Mentorship

I thought I would write today a little bit about the mentorship module that I am currently undertaking with the University of Cumbria. I have a great PGCE student working in school at the moment, and it has been interesting to see that who I have as a trainee is almost as important as what I do as a mentor.mentoring1

I began this module with the idea of focusing on the idea of feedback. Without having done much research into this area all I knew was that I was very conscious of how I spoke to people, especially a trainee teacher. This idea came from my own trainee days where I felt, at times,  frustrated at how I was perceived, and how I was seen to be coming across in the professional environment. Ultimately I became more self-aware so I learnt from the experience, but it was unpleasant at the time, and had me on the brink of quitting, however I struggled through and, I believe, came out better off at the end of it. I am also aware of the fact that I like to talk about things that concern me, and I find that I often speak an idea before I have consciously thought of it. This is an acknowledged way of processing thought (Hare Brain, Tortoise Mind), although I would prefer it if I could think a little bit more sometimes before I spoke! Considering all of this led me to want to focus on giving feedback.

As I have continued my research and worked alongside my trainee I then decided to look at what I was saying and how I would say it. There seem to be two basic schools of thought on how to say feedback. The first is the Praise-Point to Consider-Praise method, where you ‘sandwich’ the point that you want them to work on and think about in between lots of positive points. The second is the method that leads them to the point that they need to consider, starting with discussing what they did, the effect this had and then what they would do differently next time. My conclusions at this point in time seem to be that both methods have valid points, and I am a big believer in praising colleagues, whilst still ensuring that they know what it is that you think should be looked at further. I found through all of this that it was very difficult to truly stick to one way of giving feedback, and it completely depending on who I was giving feedback to and for what purpose. There are times when you need to play a supporting counselling role, and there are other times when you can get straight to the point and deal with the issue at hand.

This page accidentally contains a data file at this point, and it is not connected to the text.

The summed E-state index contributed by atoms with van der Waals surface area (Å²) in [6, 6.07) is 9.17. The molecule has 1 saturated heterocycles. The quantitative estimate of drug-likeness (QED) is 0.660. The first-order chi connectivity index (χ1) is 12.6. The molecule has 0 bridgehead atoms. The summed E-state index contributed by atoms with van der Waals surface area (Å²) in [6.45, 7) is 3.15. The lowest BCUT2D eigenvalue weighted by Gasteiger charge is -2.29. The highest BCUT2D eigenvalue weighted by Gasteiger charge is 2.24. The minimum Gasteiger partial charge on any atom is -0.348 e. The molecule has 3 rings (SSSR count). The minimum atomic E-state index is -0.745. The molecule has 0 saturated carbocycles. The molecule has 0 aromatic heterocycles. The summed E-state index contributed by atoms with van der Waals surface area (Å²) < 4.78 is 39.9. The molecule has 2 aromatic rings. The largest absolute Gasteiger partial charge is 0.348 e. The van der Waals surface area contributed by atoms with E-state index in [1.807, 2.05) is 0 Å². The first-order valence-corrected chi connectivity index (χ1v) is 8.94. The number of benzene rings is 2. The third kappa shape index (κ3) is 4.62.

As it all depends on so many things, things that are impossible to predict, I moved on to looking for a while at the time-span involved in feedback. Do you give it straight away? Why? Do you wait a few hours? A day? A few days? Why? Does it depend on anything? I found that if I gave feedback immediately I could only be effective if I made notes of what two or three things I wanted to focus on whilst I was filling in the observation pro forma. I tended to prefer to leave it for a short while so that I could gather my thoughts and make sense of what I had seen, and also to focus my mind on how I wanted to say things…leading me back to my first point.

As I found that so much of the feedback was dependent on the person, I then began to look into learning styles and intelligences. When I began my teacher training we were constantly looking at how pupils learn and how we can ensure cater for all types of learning styles in our lessons. I took this idea and decided to consider the learning styles that I needed to adapt to in my mentoring. I have a clear idea of my own preferred learning style. I am predominantly a visual learner, although I have strong elements of linguistic, logical and intra- and inter-personal intelligence as well. I read a very interesting book by Pajak about honoring diverse learning styles and another one about differentiated instructional strategies which made me believe even more strongly that each individual will affect the way that I give feedback. I have lots more reading to do, and still have a firm conclusion to reach, but that it where I am up to so far.

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